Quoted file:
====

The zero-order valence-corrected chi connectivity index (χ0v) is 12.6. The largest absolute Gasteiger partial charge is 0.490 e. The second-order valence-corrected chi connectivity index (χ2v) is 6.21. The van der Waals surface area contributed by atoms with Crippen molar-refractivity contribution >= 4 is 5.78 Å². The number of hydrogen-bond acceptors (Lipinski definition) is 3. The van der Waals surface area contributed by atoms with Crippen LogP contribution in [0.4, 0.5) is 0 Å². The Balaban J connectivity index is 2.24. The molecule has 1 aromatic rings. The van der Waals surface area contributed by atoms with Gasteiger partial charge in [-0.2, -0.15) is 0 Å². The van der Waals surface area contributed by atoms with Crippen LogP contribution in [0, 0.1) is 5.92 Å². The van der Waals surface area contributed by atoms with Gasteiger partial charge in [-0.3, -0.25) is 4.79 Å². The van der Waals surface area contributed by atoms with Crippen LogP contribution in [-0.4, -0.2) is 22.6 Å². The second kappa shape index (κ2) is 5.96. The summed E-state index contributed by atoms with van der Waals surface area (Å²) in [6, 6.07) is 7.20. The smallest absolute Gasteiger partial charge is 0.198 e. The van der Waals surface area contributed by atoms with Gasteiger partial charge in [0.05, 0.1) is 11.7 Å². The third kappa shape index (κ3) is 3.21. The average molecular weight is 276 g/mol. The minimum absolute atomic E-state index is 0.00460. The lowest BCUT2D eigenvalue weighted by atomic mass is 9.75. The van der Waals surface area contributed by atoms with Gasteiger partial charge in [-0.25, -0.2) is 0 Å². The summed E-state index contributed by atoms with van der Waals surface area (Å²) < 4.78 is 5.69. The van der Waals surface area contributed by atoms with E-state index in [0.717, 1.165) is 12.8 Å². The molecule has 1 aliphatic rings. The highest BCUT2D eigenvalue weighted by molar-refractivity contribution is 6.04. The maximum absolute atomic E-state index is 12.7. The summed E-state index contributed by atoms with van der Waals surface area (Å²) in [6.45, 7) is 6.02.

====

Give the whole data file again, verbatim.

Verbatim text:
The zero-order valence-corrected chi connectivity index (χ0v) is 12.6. The largest absolute Gasteiger partial charge is 0.490 e. The second-order valence-corrected chi connectivity index (χ2v) is 6.21. The van der Waals surface area contributed by atoms with Crippen molar-refractivity contribution >= 4 is 5.78 Å². The number of hydrogen-bond acceptors (Lipinski definition) is 3. The van der Waals surface area contributed by atoms with Crippen LogP contribution in [0.4, 0.5) is 0 Å². The Balaban J connectivity index is 2.24. The molecule has 1 aromatic rings. The van der Waals surface area contributed by atoms with Gasteiger partial charge in [-0.2, -0.15) is 0 Å². The van der Waals surface area contributed by atoms with Crippen LogP contribution in [0, 0.1) is 5.92 Å². The van der Waals surface area contributed by atoms with Gasteiger partial charge in [-0.3, -0.25) is 4.79 Å². The van der Waals surface area contributed by atoms with Crippen LogP contribution in [-0.4, -0.2) is 22.6 Å². The second kappa shape index (κ2) is 5.96. The summed E-state index contributed by atoms with van der Waals surface area (Å²) in [6, 6.07) is 7.20. The smallest absolute Gasteiger partial charge is 0.198 e. The van der Waals surface area contributed by atoms with Gasteiger partial charge in [0.05, 0.1) is 11.7 Å². The third kappa shape index (κ3) is 3.21. The average molecular weight is 276 g/mol. The minimum absolute atomic E-state index is 0.00460. The lowest BCUT2D eigenvalue weighted by atomic mass is 9.75. The van der Waals surface area contributed by atoms with Gasteiger partial charge in [-0.25, -0.2) is 0 Å². The summed E-state index contributed by atoms with van der Waals surface area (Å²) < 4.78 is 5.69. The van der Waals surface area contributed by atoms with E-state index in [0.717, 1.165) is 12.8 Å². The molecule has 1 aliphatic rings. The highest BCUT2D eigenvalue weighted by molar-refractivity contribution is 6.04. The maximum absolute atomic E-state index is 12.7. The summed E-state index contributed by atoms with van der Waals surface area (Å²) in [6.45, 7) is 6.02.